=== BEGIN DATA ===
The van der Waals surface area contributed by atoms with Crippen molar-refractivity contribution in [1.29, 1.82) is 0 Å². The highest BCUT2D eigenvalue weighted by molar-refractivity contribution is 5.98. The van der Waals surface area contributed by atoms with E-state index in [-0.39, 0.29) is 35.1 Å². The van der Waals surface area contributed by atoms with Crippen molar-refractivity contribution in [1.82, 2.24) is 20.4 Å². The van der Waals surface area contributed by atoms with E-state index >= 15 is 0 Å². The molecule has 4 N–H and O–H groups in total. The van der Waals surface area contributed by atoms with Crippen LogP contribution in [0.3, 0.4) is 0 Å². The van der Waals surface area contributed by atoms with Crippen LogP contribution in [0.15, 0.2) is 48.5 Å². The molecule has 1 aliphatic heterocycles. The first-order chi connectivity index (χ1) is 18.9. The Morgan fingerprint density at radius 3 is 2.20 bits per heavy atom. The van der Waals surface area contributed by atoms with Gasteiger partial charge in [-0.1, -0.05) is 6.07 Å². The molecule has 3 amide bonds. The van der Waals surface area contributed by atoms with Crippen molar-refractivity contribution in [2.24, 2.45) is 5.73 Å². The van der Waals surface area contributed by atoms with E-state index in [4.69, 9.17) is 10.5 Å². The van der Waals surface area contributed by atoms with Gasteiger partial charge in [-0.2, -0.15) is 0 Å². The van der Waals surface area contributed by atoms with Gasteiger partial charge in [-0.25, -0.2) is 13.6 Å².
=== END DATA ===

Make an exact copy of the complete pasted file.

The van der Waals surface area contributed by atoms with Crippen molar-refractivity contribution in [1.29, 1.82) is 0 Å². The highest BCUT2D eigenvalue weighted by molar-refractivity contribution is 5.98. The van der Waals surface area contributed by atoms with E-state index in [-0.39, 0.29) is 35.1 Å². The van der Waals surface area contributed by atoms with Crippen molar-refractivity contribution in [1.82, 2.24) is 20.4 Å². The van der Waals surface area contributed by atoms with E-state index >= 15 is 0 Å². The molecule has 4 N–H and O–H groups in total. The van der Waals surface area contributed by atoms with Crippen LogP contribution in [0.3, 0.4) is 0 Å². The van der Waals surface area contributed by atoms with Crippen LogP contribution in [0.15, 0.2) is 48.5 Å². The molecule has 1 aliphatic heterocycles. The first-order chi connectivity index (χ1) is 18.9. The Morgan fingerprint density at radius 3 is 2.20 bits per heavy atom. The van der Waals surface area contributed by atoms with Gasteiger partial charge in [-0.1, -0.05) is 6.07 Å². The molecule has 3 amide bonds. The van der Waals surface area contributed by atoms with Crippen molar-refractivity contribution in [2.24, 2.45) is 5.73 Å². The van der Waals surface area contributed by atoms with E-state index in [4.69, 9.17) is 10.5 Å². The van der Waals surface area contributed by atoms with Gasteiger partial charge in [-0.2, -0.15) is 0 Å². The van der Waals surface area contributed by atoms with Gasteiger partial charge in [-0.25, -0.2) is 13.6 Å².